Supportive Care Top


It is necessary to drain the hemo/pneumothorax by intercostal drainage by placement of chest tubes in improving the respiratory status of these patients [32],[33]. Aggressive chest physiotherapy facilitating deep breathing and effective cough can facilitate recovery in lung functions. The edema associated with pulmonary contusion can be controlled by fluid restriction, the use of diuretics (i.e., furosemide), which helps to reduce pulmonary interstitial fluid formation. Plasma or albumin infusions help to maintain an adequate plasma oncotic pressure and the use of methylprednisolone helps to reduce pulmonary capillary membrane permeability [17],[34],[35]. Use of external chest bandage can limit the respiratory movement of the chest [10].


  Complications Top


Flail chest is a clinical diagnosis, and pulmonary complications due to flail chest include pneumothorax, hemothorax, pulmonary contusion, pneumonia, and atelectasis [9],[13],[14],[16]. Respiratory failure after chest trauma is mainly linked to lung contusion, bronchial blood and secretions, and hemo and/or pneumothorax [11]. Contribution of flail chest to respiratory failure is usually moderate compared with lung contusion and the presence of paradoxical movement in spontaneously breathing patients can be without clinical relevance [11].


  Mortality Top


In flail chest, mortality rate is reported between 11% and 40% [1],[14],[33],[36],[37]. However, with the advancements in the management, a decrease in mortality from 30%–40% in 1976 to 11%–60% in the 1980s has been reported [25]. In majority of the patients, associated severe injuries result in mortality [38],[39],[40]. Increasing age has been reported to influence mortality in patients with flail chest [38]. Other major causes of mortality and morbidity are respiratory failure resulting from contusion or laceration by a detached rib fragment [41]. There is high incidence of nosocomial infections and tracheostomy complications in these patients [14],[42].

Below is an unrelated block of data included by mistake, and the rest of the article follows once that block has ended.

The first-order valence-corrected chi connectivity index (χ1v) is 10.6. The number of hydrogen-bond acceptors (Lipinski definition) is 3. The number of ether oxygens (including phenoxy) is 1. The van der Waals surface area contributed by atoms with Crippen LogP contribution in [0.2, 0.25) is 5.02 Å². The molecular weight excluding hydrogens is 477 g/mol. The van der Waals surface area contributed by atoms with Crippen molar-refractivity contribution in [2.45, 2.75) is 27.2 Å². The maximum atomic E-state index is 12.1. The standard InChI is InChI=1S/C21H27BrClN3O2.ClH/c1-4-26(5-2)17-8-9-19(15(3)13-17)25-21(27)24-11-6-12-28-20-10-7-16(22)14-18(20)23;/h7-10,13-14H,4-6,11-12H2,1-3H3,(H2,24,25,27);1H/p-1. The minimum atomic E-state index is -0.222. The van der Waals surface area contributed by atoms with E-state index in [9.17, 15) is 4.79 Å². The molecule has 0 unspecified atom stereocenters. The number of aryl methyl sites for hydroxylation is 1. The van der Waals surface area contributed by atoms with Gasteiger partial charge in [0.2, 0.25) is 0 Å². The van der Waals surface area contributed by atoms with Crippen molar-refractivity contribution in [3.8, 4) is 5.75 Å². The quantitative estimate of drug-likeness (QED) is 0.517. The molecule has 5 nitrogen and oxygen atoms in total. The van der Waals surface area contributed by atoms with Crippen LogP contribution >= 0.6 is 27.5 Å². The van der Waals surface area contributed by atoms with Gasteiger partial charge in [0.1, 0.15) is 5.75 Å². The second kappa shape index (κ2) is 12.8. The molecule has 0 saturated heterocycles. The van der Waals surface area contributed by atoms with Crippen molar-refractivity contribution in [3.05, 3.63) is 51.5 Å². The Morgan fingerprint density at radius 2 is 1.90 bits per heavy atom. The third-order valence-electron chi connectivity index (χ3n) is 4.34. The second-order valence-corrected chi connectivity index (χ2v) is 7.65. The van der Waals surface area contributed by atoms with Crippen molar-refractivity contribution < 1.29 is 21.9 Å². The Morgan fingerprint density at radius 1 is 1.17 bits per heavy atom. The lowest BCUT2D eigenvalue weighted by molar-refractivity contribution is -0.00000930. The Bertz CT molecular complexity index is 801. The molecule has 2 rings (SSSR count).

Conclusions Top


The mainstay of treatment is the relief of pain, chest physiotherapy to aggressively remove the secretions, and try to help patients to recover without ventilatory support.

Author's Contributions

RKJ, AA conceptualized the project. RKJ, AA and YS contributed to literature search, project design and drafting the manuscript. RKJ, YS and NNS edited and critically revised the paper. All authors have read and approved the final version of the manuscript.

Competing Interests

The authors declare that they have no competing interests.

Funding

Sources of Funding: None.



 
  References Top

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  In this article
Abstract
Introduction
Pathophysiology
Clinical Features
Management
Conservative Man...
Pain Control
Ventilation
Surgery
Supportive Care
Complications
Mortality
Conclusions
References